Crisis, Clientelism and Institutional Resilience: reflections on a public sector reform under the MoUs

Hosted by the Hellenic Observatory

Sumeet Valrani Lecture Theatre, Centre Building, LSE Campus, United Kingdom


Dr Dimitris Katsikas

Dr Dimitris Katsikas


Professor Kevin Featherstone

Professor Kevin Featherstone

Structural reforms, particularly in the area of public administration, have always proved a challenge for Greek governments. During the 2010s crisis, the magnitude of the policy and institutional failures of the previous politico-administrative establishment and pressure from the creditors, led to an ambitious public administration reform programme.

While many reforms were successfully implemented during this time, the overall implementation record remained erratic with many delays, gaps and even reversals in key reforms. Seeking to provide an explanation for the observed implementation record, Dr. Katsikas examined one of the flagship public administration reforms in the adjustment programmes, the reform of the remuneration system for public sector employees. Comparing alternative propositions for the resilience of public administration institutions under conditions of deep crisis and external conditionality, he argued that the implementation record for this reform can be best explained by recourse to the dynamics of the clientelist equilibrium at the core of the politico-administrative nexus in Greece. 

Meet our speaker and chair 

Dimitris Katsikas is Assistant Professor of International and European Political Economy and Director of the Research Centre for Economic Policy, Governance and Development at the Department of Political Science and Public Administration at the National and Kapodistrian University of Athens. He is also Senior Research Fellow at the Hellenic Foundation for European and Foreign Policy (ELIAMEP). He studied Business Administration at the Athens University of Economics and Business and continued his postgraduate studies in finance and international political economy at the London School of Economics (LSE). He received his PhD from LSE in the field of international political economy. He has taught as Visiting Professor at the Greek National School of Public Administration and the Diplomatic Academy of the Greek Ministry of Foreign Affairs. He has published his work in international academic journals and has edited and co-edited books with major international academic publishers. His research focuses on international and European political economy and economic governance. In recent years, the Greek and European crises became his major research interests. He has participated as researcher and coordinator in a number of Greek and European research programmes related to the crises. In 2013 he created the Crisis Observatory at ELIAMEP, a unique hub for research, information and public discourse on the Greek and European crises. He was Head of the Observatory until 2019 when it was restructured into ELIAMEP’s new Greek and European Economy Observatory. He headed the new Observatory until August 2021, as ‘Stavros Costopoulos’ Senior Research Fellow.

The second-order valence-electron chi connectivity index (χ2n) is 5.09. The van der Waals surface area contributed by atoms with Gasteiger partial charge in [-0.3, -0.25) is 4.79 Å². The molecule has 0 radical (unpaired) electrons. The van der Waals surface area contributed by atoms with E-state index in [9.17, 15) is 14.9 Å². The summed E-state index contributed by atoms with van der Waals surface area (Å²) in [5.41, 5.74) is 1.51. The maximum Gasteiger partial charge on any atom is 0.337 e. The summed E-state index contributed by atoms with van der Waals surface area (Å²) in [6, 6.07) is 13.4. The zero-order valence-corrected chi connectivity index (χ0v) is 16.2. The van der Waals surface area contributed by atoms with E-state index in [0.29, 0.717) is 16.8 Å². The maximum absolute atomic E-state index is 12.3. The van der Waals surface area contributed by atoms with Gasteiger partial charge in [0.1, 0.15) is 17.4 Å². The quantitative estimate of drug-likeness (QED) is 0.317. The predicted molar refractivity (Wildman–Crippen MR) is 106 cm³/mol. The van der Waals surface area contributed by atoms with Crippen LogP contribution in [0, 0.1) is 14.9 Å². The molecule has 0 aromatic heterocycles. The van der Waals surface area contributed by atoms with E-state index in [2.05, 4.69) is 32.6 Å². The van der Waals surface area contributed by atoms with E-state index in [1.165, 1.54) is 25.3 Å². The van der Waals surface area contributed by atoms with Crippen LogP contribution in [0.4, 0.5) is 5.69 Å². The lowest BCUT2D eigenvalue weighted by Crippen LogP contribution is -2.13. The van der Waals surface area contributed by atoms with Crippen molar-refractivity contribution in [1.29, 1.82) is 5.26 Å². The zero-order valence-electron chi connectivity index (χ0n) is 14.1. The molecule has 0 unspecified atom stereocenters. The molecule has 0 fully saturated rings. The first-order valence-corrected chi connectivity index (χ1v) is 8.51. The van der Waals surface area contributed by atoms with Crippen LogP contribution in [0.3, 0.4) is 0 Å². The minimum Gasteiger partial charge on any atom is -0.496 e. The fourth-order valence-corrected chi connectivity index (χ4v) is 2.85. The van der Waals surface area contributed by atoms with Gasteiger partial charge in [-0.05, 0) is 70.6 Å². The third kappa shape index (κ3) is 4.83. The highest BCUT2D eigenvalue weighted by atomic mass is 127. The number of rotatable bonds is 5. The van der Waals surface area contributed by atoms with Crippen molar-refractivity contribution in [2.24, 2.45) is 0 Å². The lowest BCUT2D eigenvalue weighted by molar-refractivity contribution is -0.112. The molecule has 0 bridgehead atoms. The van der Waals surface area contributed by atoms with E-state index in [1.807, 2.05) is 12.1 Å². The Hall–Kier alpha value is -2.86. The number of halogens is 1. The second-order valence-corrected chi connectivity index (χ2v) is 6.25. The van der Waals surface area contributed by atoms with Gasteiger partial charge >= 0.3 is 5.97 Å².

Kevin Featherstone is Eleftherios Venizelos Professor in Contemporary Greek Studies and Professor in European Politics in the European Institute at LSE, where he is also Director of the Hellenic Observatory.

The twitter hashtag for this event is #LSEGreece


Listen to the podcast here.

The Hellenic Observatory (@HO_LSE)  is internationally recognised as one of the premier research centres on contemporary Greece and Cyprus. It engages in a range of activities, including developing and supporting academic and policy-related research; organisation of conferences, seminars and workshops; academic exchange through visiting fellowships and internships; as well as teaching at the graduate level through LSE's European Institute.

From time to time there are changes to event details so we strongly recommend that if you plan to attend this event you check back on this listing on the day of the event.

Whilst we are hosting this listing, LSE Events does not take responsibility for the running and administration of this event. While we take responsible measures to ensure that accurate information is given here (for instance by checking that the room has been booked) this event is ultimately the responsibility of the organisation presenting the event.